Photo by The Winchester Star
Shaving your head for childhood cancer research takes guts. Shaving in an auditorium full of high school students you teach every day? Well, that’s gutsy and might just break every “school norm.”
Melinda Walters, biology teacher at Millbrook High School in Virginia, did just that. It was a day full of tears, excitement, questions and open minds.
Melinda and her students recount their St. Baldrick’s experience:
As the event got closer I became more and more excited. I was about to dare society to see me in a new light. I was about to show my students and my faculty the commitment I have to finding a cure for childhood cancers. I was about to make a difference, a big one.
“Watching people shave their heads gave me chills, I cried. It is truly inspiring and I’d love to do it someday.” – Haley
I know, I know, I am a teacher – I make a difference in the lives of students every day (or at least I hope to). This event was different.
“Wish I was as brave as you.” – Nyjalaya
I hear the word “brave” quite often when people comment on my hair, or lack thereof. I didn’t feel brave. I felt honored to be able to stand up for children fighting cancer. But now I understand what brave means from my students – they appreciate the daring act to rebel against society standards.
“You… you look… gorgeous.” – Kaitlyn
Students realized that hair is not a necessity, but a luxury. One of our 16-year-old female students shaved with me – talk about bravery.
“I can’t explain how proud that head-shaving made me.” – Richard
I am always proud of them, but that day the tables turned. They were proud of me and of my fellow shavees. They got to congratulate me just as I do when they make a good grade or rise to a higher standard. I am honored to have shown my students what pride for others feels like.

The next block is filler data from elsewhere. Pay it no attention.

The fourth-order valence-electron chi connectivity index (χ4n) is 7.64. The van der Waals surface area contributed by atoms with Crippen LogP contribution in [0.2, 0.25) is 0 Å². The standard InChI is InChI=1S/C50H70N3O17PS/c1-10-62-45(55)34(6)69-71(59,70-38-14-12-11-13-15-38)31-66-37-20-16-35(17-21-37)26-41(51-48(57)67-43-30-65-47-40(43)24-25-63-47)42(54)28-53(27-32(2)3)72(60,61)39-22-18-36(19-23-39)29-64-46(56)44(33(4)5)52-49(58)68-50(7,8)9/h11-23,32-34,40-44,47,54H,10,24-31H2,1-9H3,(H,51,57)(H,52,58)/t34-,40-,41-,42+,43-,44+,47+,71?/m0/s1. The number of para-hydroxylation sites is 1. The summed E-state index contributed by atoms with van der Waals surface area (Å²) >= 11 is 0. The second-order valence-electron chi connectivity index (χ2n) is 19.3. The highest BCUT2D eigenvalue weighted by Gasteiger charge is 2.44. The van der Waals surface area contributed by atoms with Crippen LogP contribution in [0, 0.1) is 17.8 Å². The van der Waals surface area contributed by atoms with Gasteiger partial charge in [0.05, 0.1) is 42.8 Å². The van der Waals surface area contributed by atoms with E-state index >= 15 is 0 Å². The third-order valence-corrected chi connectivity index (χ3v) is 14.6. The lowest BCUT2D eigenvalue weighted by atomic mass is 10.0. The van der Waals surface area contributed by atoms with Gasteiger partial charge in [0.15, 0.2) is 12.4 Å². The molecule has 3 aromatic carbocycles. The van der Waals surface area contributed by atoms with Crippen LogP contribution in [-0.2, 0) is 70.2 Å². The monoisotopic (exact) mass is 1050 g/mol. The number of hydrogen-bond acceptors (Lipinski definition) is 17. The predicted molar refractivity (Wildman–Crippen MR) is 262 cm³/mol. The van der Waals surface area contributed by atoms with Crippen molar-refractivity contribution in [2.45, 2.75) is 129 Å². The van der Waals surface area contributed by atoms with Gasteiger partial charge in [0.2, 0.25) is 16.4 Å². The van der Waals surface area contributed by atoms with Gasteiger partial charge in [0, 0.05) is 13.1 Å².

“That showed me that you have heart and courage. You may think that it was a small thing, but really you did something big, for a whole lot of people.” – Geo
We have inspired. The shavees showed the student body that they can do BIG things, be big things and surround themselves with others who are making a positive difference in their community. Amazing.
“I have the utmost respect for people who help other people. You don’t find too many like you.” – Destinie
Hope. I feel that we instilled a sense of HOPE for humanity. Students witnessed that a small act of kindness can go a long way. They were made aware that good people do exist in this world and that they are not hard to find.
“It was an awe-striking experience.” – Nino
This experience continues to be an amazing one. I love that we raised money for childhood cancer research. I love the inspiration we instilled on the day of the event. But most of all, I love the awareness. My head continues to be a walking billboard for childhood cancer awareness. I love the stares, the questions, the comments, the answers, the conversations about a disease so ugly that I would like to banish its face in the sand forever.
“When I get older I would love to find a cure for cancer.” – Danielle
To Danielle, I simply said… DO IT!
Get your school involved in the fight against childhood cancers – start an event or email Events@StBaldricks.org!